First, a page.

(d) providing a plurality of RF power waveforms from a plurality of RF generators to a process chamber during a first duty cycle according to the frequency command set sent to each RF generator.

2. The method of claim 1 , further comprising:

measuring a first reflected power or impedance during a first one of the plurality of equally divided time intervals; and

adjusting a frequency or power provided by at least one of the plurality of RF generators to reduce the reflected power or impedance.

3. The method of claim 2, wherein providing a plurality of RF power waveforms from a plurality of RF generators to a process chamber during a first duty cycle according to the frequency command set sent to each RF generator includes providing power at a frequency set point for a second one of the plurality of equally divided time interval, the method further comprising:

measuring a second reflected power or impedance during a second one of the plurality of equally divided time intervals; and

adjusting a frequency or power provided by at least one of the plurality of RF generators to reduce the reflected power or impedance.

4. The method of claim 1 , further comprising:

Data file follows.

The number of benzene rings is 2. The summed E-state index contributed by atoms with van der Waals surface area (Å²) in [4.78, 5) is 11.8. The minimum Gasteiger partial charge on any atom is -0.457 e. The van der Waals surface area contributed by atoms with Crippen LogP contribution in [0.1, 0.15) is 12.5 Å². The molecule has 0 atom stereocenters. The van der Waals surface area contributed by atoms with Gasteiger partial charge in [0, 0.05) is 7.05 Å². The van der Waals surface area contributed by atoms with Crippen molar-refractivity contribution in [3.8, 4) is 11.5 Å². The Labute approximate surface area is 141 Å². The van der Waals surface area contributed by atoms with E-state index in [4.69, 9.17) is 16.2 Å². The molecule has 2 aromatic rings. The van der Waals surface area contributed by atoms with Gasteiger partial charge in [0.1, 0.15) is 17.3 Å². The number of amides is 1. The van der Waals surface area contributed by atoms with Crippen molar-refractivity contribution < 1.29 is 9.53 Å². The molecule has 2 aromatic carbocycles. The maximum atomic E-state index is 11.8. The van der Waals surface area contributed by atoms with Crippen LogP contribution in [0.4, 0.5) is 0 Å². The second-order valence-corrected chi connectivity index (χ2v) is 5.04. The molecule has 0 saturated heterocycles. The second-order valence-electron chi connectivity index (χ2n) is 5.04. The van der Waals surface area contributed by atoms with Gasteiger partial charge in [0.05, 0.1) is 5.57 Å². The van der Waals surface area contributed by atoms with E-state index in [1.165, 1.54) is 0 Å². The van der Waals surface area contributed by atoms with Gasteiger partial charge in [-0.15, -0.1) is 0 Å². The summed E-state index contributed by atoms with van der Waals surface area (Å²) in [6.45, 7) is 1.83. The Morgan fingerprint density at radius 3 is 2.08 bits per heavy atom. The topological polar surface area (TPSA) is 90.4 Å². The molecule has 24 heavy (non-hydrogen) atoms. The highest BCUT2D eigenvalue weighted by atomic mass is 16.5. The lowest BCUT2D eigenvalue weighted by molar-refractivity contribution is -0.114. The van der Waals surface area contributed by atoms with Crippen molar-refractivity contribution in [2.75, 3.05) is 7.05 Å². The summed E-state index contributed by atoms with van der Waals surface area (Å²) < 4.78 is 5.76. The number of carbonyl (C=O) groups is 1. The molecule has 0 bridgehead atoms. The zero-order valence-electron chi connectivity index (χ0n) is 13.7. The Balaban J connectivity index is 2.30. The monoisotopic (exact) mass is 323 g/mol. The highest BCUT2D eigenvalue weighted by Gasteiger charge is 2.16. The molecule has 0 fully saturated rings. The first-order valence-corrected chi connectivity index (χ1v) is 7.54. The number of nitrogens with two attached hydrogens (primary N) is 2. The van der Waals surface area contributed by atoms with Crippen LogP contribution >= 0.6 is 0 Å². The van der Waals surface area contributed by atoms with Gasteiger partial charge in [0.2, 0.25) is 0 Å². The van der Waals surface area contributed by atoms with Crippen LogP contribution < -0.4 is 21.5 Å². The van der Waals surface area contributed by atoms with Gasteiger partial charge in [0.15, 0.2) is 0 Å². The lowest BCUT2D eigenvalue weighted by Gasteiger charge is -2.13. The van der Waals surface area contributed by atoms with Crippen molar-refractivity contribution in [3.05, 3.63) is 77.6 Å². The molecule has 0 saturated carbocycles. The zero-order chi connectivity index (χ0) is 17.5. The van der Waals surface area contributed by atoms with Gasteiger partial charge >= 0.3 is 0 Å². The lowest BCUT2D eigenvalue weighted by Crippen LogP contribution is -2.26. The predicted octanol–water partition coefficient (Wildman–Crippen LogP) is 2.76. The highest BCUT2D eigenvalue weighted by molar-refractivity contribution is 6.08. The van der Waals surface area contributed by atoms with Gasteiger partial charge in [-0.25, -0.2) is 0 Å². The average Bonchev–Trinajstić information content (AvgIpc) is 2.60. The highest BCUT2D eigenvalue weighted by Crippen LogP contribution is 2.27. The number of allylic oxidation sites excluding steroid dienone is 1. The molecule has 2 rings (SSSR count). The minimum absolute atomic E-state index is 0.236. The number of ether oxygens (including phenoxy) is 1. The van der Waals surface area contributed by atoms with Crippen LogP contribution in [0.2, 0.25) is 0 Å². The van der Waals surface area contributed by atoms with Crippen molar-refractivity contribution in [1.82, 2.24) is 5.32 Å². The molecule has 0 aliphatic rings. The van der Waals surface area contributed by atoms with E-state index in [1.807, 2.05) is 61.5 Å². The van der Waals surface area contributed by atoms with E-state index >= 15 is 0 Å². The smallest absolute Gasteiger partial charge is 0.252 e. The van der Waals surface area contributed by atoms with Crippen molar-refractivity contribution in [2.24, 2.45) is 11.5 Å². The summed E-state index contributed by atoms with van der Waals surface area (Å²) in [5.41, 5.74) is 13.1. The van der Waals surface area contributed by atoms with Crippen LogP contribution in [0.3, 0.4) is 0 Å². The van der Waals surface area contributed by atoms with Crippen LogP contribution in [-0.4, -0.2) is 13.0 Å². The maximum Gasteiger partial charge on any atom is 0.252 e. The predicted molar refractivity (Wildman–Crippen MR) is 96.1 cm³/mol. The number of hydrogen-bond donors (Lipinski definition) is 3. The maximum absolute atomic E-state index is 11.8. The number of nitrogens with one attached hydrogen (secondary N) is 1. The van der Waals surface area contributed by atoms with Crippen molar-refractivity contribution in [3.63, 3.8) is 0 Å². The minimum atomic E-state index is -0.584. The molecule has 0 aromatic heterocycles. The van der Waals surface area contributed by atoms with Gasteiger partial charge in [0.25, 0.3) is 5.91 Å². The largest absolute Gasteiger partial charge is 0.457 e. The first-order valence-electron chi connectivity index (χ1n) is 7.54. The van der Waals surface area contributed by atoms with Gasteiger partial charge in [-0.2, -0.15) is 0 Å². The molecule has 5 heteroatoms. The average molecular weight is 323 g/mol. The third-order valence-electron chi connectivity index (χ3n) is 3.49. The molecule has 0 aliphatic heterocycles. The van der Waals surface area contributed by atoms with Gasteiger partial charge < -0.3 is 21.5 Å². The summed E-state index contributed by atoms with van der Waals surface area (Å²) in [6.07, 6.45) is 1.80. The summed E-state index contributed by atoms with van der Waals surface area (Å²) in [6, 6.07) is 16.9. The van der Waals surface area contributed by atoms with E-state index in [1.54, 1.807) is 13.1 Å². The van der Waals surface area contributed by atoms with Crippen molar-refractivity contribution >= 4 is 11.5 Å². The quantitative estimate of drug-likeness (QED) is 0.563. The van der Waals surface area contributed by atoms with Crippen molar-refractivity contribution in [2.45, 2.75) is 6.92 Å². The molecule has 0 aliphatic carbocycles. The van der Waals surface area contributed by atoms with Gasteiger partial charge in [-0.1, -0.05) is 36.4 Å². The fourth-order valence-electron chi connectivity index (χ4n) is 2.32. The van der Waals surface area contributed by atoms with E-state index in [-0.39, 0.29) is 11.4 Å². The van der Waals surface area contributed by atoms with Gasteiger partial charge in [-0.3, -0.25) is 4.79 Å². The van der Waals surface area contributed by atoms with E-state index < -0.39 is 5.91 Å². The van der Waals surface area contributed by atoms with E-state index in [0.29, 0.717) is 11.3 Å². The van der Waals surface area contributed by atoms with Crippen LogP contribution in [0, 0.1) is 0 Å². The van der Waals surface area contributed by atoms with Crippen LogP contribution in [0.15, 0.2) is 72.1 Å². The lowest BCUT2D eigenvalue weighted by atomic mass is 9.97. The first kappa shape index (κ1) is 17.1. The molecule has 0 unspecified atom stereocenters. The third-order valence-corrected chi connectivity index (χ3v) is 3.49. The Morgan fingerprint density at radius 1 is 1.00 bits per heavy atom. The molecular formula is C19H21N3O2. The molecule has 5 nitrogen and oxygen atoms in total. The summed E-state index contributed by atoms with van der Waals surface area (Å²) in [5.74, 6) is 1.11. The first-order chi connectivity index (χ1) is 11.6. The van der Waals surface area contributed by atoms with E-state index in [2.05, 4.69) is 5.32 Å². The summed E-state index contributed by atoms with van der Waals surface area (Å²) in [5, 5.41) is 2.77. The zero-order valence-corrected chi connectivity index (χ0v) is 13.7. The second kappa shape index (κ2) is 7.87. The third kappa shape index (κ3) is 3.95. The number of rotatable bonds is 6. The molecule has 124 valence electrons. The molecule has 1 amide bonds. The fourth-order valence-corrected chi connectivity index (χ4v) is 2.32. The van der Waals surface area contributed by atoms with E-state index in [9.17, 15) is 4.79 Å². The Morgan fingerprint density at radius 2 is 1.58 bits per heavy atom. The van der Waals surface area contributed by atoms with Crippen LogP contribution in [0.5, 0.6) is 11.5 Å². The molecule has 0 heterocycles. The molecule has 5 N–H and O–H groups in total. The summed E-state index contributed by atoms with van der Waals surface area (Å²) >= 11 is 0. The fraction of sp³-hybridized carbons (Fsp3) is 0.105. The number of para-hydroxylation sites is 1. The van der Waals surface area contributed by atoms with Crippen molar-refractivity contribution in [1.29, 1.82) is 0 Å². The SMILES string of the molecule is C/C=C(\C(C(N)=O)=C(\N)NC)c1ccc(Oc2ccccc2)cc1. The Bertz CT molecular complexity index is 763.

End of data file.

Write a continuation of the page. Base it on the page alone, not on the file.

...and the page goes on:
calculating an average impedance value across all intervals in the first duty cycle; and

tuning variable match components in one or more RF match networks to the calculated average value.

5. The method of claim 4, wherein the variable match components that are tuned to the calculated average value includes at least one of a variable capacitor or inductor.

6. The method of claim 4, wherein the variable match components that are tuned to the calculated average value are one of electronically tuned or

mechanically tuned.

7. The method of any of claims 1 -6, wherein the number of equally divided time intervals is 10 intervals.

8. The method of any of claims 1 -6, wherein the frequency command set is determined by and RF match network.

9. The method of claim 8, wherein the frequency command set is sent to the RF generator via a high speed communication cable that directly and communicatively couples the RF match network and the RF generator.

10. The method of claim 8, wherein the frequency command set is sent to the RF generator by the RF match network indirectly via a pulse controller communicatively coupled to the RF network and the RF match.

1 1 . The method of any of claims 1 -6, further comprising: